Berlin. 1848-1849. Nine broadsides, various sizes. Folded. Some wrinkling and chipping. One broadside split along central fold. Light tanning and foxing. About very good. Item #WRCAM52577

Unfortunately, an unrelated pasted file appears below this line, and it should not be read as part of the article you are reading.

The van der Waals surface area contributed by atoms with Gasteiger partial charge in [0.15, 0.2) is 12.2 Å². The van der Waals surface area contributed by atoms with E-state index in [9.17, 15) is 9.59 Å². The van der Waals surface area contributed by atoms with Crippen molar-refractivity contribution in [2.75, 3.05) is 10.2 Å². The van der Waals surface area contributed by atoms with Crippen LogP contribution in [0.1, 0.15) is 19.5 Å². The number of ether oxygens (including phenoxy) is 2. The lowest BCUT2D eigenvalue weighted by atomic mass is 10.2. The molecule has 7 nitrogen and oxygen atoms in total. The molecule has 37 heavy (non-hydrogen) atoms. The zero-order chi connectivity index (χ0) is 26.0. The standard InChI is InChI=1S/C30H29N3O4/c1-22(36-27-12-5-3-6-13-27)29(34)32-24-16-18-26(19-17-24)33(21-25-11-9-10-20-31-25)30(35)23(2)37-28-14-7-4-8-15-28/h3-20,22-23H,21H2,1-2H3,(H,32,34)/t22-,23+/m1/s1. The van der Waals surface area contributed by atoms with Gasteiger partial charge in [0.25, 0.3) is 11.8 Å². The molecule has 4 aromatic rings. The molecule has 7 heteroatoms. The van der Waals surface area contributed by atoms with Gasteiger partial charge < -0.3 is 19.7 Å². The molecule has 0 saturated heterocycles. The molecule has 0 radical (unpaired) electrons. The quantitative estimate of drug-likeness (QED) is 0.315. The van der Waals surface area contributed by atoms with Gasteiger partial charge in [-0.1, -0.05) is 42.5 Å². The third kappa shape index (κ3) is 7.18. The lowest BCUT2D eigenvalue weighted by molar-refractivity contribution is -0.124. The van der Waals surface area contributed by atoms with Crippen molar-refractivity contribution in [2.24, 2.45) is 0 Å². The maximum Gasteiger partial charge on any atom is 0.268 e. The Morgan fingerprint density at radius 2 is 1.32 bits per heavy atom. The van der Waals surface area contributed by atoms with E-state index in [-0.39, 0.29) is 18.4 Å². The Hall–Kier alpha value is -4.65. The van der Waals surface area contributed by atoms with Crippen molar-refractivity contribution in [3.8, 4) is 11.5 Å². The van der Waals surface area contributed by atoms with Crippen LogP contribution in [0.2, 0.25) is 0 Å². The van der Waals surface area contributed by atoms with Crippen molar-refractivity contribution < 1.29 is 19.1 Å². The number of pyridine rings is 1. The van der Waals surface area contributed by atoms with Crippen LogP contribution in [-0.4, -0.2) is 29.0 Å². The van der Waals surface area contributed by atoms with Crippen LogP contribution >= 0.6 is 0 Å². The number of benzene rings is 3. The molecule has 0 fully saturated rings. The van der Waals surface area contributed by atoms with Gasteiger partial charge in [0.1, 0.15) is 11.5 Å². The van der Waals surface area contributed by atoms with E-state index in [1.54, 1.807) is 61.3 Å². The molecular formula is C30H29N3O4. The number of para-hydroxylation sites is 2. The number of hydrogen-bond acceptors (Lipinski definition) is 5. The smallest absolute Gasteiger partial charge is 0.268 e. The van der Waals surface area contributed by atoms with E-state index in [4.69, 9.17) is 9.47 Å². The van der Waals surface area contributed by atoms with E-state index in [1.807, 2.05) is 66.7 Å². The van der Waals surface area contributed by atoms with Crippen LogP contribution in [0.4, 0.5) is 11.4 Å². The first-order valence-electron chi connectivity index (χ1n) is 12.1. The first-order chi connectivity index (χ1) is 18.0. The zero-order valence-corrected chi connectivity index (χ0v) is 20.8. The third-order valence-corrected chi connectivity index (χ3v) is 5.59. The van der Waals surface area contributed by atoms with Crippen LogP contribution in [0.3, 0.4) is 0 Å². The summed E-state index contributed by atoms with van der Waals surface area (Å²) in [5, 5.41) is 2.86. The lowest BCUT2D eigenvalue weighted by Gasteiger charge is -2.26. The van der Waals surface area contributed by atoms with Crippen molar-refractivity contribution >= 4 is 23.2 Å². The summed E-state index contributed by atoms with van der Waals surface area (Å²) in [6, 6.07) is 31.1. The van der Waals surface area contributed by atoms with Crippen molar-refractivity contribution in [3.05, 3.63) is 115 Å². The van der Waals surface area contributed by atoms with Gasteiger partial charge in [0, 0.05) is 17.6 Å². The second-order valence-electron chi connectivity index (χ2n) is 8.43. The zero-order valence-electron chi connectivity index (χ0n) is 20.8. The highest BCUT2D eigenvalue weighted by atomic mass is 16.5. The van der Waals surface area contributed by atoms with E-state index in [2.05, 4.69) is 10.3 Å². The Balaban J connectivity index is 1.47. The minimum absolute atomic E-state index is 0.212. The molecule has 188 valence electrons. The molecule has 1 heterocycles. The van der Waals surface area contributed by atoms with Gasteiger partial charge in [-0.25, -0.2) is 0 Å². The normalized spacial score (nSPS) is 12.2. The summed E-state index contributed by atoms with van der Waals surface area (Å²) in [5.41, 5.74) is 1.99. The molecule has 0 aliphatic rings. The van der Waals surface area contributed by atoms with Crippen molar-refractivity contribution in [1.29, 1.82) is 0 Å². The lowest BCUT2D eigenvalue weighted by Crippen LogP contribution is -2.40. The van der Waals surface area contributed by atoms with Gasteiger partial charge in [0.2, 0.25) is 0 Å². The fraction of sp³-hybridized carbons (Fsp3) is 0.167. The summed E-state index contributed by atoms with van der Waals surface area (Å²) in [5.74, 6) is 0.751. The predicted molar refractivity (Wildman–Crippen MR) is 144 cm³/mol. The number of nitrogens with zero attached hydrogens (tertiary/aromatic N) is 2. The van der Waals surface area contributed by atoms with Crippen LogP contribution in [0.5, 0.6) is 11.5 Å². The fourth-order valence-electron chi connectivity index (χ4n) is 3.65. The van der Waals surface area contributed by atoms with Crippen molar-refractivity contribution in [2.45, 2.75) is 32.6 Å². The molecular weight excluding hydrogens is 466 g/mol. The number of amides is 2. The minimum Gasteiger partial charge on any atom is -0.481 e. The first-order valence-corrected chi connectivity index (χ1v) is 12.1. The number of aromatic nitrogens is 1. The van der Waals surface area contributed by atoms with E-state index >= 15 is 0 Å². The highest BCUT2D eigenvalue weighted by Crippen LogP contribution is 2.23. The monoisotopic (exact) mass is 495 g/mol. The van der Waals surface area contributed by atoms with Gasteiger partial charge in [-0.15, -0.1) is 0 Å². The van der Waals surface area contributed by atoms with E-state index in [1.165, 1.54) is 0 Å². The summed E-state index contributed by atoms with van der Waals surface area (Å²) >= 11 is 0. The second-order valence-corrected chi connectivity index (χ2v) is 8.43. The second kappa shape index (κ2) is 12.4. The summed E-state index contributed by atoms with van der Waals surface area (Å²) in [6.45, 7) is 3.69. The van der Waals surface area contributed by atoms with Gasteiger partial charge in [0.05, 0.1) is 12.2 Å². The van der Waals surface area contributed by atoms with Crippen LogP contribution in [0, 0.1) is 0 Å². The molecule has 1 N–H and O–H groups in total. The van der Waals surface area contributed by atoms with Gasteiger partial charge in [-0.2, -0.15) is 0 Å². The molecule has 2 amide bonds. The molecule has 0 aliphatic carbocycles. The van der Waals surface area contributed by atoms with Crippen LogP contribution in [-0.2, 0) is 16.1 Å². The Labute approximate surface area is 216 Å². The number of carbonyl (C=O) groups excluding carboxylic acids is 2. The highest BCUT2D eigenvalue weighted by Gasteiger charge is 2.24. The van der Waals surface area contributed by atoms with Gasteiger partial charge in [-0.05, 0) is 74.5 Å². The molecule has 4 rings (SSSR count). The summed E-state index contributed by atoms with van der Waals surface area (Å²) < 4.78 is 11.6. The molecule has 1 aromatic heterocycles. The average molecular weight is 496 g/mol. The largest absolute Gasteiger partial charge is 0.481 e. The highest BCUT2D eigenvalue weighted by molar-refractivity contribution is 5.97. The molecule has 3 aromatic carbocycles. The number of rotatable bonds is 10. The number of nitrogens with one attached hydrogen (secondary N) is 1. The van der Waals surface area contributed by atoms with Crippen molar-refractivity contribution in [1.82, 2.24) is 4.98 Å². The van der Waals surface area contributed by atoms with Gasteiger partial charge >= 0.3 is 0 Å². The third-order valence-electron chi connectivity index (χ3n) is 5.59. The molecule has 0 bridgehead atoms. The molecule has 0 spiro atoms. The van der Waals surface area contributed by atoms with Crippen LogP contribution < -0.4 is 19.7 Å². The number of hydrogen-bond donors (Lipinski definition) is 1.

Nine German political broadsides addressing aspects of the 1848 Revolution in Prussia. Along with citizens of several European countries, German citizens in a number of states rose up in the spring of 1848 to demand more democratic government and a unified Germany. In Prussia, protestors confronted the King, Frederick William IV demanding parliamentary elections and a free press. Several days later, a prolonged street battle between demonstrators and the Prussian army left over two hundred dead, and the King agreed to the formation of a Constitutional Assembly. By the end of the year, however, the body was unable to agree upon a functioning constitution, and Frederick William was able to regain almost all of his authority by the middle of 1849. The vast majority of broadsides present in this group express the revolutionary perspective. They put forth ideas for the prospective new constitution, impugn the monarch and the ruling classes, and issue calls to arms to the Prussian people to protect their country and their fellow brothers and citizens. One broadside prints a satire of army officers among the revolutionary forces; another publishes Frederick William's rejection of the imperial crown offered to him by the failing National Assembly in May, 1849, of which only three copies are recorded in OCLC. Fascinating and ephemeral propaganda from a period of great upheaval in Central Europe.